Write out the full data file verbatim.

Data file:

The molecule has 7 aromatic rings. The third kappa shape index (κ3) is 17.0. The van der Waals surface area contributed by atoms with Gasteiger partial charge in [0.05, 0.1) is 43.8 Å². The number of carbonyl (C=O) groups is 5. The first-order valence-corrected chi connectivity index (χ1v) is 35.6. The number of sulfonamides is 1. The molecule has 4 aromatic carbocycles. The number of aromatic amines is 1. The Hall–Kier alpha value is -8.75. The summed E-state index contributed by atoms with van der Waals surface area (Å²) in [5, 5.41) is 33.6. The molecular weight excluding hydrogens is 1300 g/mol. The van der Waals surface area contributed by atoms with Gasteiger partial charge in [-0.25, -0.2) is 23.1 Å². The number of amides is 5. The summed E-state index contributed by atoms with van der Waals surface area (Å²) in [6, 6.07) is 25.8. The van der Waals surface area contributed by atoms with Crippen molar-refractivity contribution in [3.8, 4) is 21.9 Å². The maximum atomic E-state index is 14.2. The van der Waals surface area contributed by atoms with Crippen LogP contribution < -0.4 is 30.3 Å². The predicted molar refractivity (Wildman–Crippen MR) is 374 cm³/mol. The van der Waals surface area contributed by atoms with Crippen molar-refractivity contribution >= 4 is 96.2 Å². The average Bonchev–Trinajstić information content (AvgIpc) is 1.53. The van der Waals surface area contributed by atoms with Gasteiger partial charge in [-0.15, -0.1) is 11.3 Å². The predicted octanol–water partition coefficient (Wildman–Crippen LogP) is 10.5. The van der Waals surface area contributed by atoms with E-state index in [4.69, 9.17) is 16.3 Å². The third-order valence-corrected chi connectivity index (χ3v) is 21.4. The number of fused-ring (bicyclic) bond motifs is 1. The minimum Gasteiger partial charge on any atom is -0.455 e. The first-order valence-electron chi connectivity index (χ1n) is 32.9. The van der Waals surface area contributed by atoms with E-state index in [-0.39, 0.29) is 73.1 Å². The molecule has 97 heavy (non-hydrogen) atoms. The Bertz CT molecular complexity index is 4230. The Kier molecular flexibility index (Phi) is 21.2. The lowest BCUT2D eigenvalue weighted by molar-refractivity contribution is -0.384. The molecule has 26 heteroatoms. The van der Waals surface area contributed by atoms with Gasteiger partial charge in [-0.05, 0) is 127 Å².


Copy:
The molecule has 7 aromatic rings. The third kappa shape index (κ3) is 17.0. The van der Waals surface area contributed by atoms with Gasteiger partial charge in [0.05, 0.1) is 43.8 Å². The number of carbonyl (C=O) groups is 5. The first-order valence-corrected chi connectivity index (χ1v) is 35.6. The number of sulfonamides is 1. The molecule has 4 aromatic carbocycles. The number of aromatic amines is 1. The Hall–Kier alpha value is -8.75. The summed E-state index contributed by atoms with van der Waals surface area (Å²) in [5, 5.41) is 33.6. The molecular weight excluding hydrogens is 1300 g/mol. The van der Waals surface area contributed by atoms with Gasteiger partial charge in [-0.25, -0.2) is 23.1 Å². The number of amides is 5. The summed E-state index contributed by atoms with van der Waals surface area (Å²) in [6, 6.07) is 25.8. The van der Waals surface area contributed by atoms with Crippen molar-refractivity contribution in [3.8, 4) is 21.9 Å². The maximum atomic E-state index is 14.2. The van der Waals surface area contributed by atoms with Crippen LogP contribution < -0.4 is 30.3 Å². The predicted molar refractivity (Wildman–Crippen MR) is 374 cm³/mol. The van der Waals surface area contributed by atoms with Crippen molar-refractivity contribution >= 4 is 96.2 Å². The average Bonchev–Trinajstić information content (AvgIpc) is 1.53. The van der Waals surface area contributed by atoms with Gasteiger partial charge in [-0.15, -0.1) is 11.3 Å². The predicted octanol–water partition coefficient (Wildman–Crippen LogP) is 10.5. The van der Waals surface area contributed by atoms with E-state index in [4.69, 9.17) is 16.3 Å². The third-order valence-corrected chi connectivity index (χ3v) is 21.4. The number of fused-ring (bicyclic) bond motifs is 1. The minimum Gasteiger partial charge on any atom is -0.455 e. The first-order valence-electron chi connectivity index (χ1n) is 32.9. The van der Waals surface area contributed by atoms with E-state index in [-0.39, 0.29) is 73.1 Å². The molecule has 97 heavy (non-hydrogen) atoms. The Bertz CT molecular complexity index is 4230. The Kier molecular flexibility index (Phi) is 21.2. The lowest BCUT2D eigenvalue weighted by molar-refractivity contribution is -0.384. The molecule has 26 heteroatoms. The van der Waals surface area contributed by atoms with Gasteiger partial charge in [-0.05, 0) is 127 Å².